Stores have all kinds of tricks to encourage us to spend more money. One of them is marking items with special “sale” tags or quantity discounts like 3 for $5. The only way to tell if the item is actually a good price is to know what the item usually costs. A price book can help you do that.
Keeping a price book is simple. All you need is a small notebook where you can record the price you pay for commonly purchased items. You can refer to the book to determine if a deal will actually save you money and track which grocery stores tend to have higher and lower prices. A price book can include as many items as you like or just the staples you buy frequently. For example, I keep a list of prices for the items I buy every week like apples, milk, chicken breasts and string cheese. Knowing the usual price for these staple items allows me to spot a good deal really easily and helps me recognize when a deal is actually just a gimmick.
Click out our video below for a simple guide to starting a price book and start saving today!
Christine Hradek is a State Nutrition Specialist with Iowa State University Extension and Outreach. She coordinates ISU’s programs which help families with low income make healthy choices with limited food budgets. Christine loves helping families learn to prepare healthy foods, have fun in the kitchen and save money. In her spare time, Christine enjoys cooking, entertaining and cheering on her favorite college football teams with her family and friends.
This month’s featured recipe, 3-Can Chili, is one of my “Go-To” recipes. You know what I mean—the ones that you know by heart, make often, and everyone likes. Plus, you can have this one on the table in about 20 minutes. To lower the cost, I buy canned tomatoes, canned beans, and frozen corn when they are on sale. I use my price book so I know a good price and try never to buy full price.
The variations for 3-Bean Chili are endless. You can vary the types of canned beans you use, or cook dry beans, rehydrating them for an inexpensive meal. You can use fresh tomatoes which would lower the sodium; add fresh chili peppers or canned Mexican-style tomatoes to increase the heat; use canned or frozen corn; add cooked and drained ground turkey or beef; etc.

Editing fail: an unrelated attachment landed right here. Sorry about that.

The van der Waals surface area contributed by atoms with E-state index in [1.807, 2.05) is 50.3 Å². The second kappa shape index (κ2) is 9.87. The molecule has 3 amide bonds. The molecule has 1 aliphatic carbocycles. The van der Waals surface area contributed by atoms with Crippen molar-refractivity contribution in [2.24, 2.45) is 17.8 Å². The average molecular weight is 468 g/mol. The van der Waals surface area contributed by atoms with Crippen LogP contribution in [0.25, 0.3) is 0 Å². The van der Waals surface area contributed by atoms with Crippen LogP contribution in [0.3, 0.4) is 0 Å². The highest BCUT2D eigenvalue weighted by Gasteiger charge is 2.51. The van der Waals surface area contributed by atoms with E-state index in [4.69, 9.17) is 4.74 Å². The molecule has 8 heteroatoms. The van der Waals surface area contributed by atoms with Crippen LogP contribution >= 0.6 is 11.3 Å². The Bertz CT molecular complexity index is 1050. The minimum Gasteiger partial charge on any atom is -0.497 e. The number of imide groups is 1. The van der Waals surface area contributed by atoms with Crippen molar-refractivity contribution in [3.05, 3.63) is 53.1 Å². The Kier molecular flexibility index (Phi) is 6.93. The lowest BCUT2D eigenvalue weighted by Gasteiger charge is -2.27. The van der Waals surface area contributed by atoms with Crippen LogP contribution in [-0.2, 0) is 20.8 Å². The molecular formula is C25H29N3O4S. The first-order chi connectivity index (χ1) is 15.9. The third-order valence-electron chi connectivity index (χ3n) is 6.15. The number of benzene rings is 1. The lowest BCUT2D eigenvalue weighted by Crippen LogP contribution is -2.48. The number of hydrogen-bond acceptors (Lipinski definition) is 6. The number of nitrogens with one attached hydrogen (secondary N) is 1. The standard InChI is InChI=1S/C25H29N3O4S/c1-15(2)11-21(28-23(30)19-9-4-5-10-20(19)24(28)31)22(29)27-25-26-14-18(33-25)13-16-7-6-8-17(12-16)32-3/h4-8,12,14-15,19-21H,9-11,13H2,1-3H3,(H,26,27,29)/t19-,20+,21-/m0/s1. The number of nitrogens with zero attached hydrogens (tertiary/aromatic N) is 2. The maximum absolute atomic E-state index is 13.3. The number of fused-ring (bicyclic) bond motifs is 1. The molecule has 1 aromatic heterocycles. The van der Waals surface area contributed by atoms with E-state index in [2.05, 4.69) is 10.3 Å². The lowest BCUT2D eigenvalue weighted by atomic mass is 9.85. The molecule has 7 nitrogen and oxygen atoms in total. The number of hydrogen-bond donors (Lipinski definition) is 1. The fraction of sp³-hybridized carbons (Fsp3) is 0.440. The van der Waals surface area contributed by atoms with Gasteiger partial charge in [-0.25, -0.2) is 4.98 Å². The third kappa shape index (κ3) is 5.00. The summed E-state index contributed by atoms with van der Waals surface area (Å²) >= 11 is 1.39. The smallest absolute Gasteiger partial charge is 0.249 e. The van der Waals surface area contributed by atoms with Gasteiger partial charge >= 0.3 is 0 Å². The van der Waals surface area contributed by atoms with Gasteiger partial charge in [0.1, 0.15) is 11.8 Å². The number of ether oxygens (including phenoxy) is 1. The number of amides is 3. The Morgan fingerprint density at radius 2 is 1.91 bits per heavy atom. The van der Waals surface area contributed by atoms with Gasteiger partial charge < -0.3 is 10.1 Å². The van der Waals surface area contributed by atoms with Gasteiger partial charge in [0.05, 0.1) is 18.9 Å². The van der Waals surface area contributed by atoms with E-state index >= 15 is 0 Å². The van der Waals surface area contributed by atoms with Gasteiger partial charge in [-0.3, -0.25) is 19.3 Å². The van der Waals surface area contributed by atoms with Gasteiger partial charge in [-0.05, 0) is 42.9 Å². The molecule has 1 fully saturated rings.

I like to make a batch and freeze individual portions to take for lunch at work. Sometimes after it is heated, I add a tablespoon or two of shredded cheese, or plain yogurt. The soup, apple, and milk make a great lunch!
Jennifer sent a note asking if there is an easy way to compare prices across stores? I will share three ways that I do it, but I am sure there are more ways and we would LOVE to hear your ideas.
I started using a price book last fall. This way I can see if prices are moving up or down on certain items and also compare prices between stores.
I usually make my shopping list the evening the store flyers come out. I look at the list of what I need and then I look through the fliers for those items, plus products I buy all the time, like eggs, apples, carrots, yogurt, etc. As I look at each store ad, I jot down what I would buy if I went to that store. When I get done, I pick the one that has the best buys for me that week. (I only go to one store/week unless there is a really good deal at two stores.) This also helps me learn which stores are best for me.
Although this method takes the most time, it will give you the clearest answer to which store is best for you. Make a list of the 10-15 items you frequently buy and go to the different stores and write down the prices. Then add up the list costs and see the price difference over the whole list.
We have priced many foods in the last year for several different projects in Ames, and we do find differences between the stores. If you have ideas how to compare between stores, please let us know.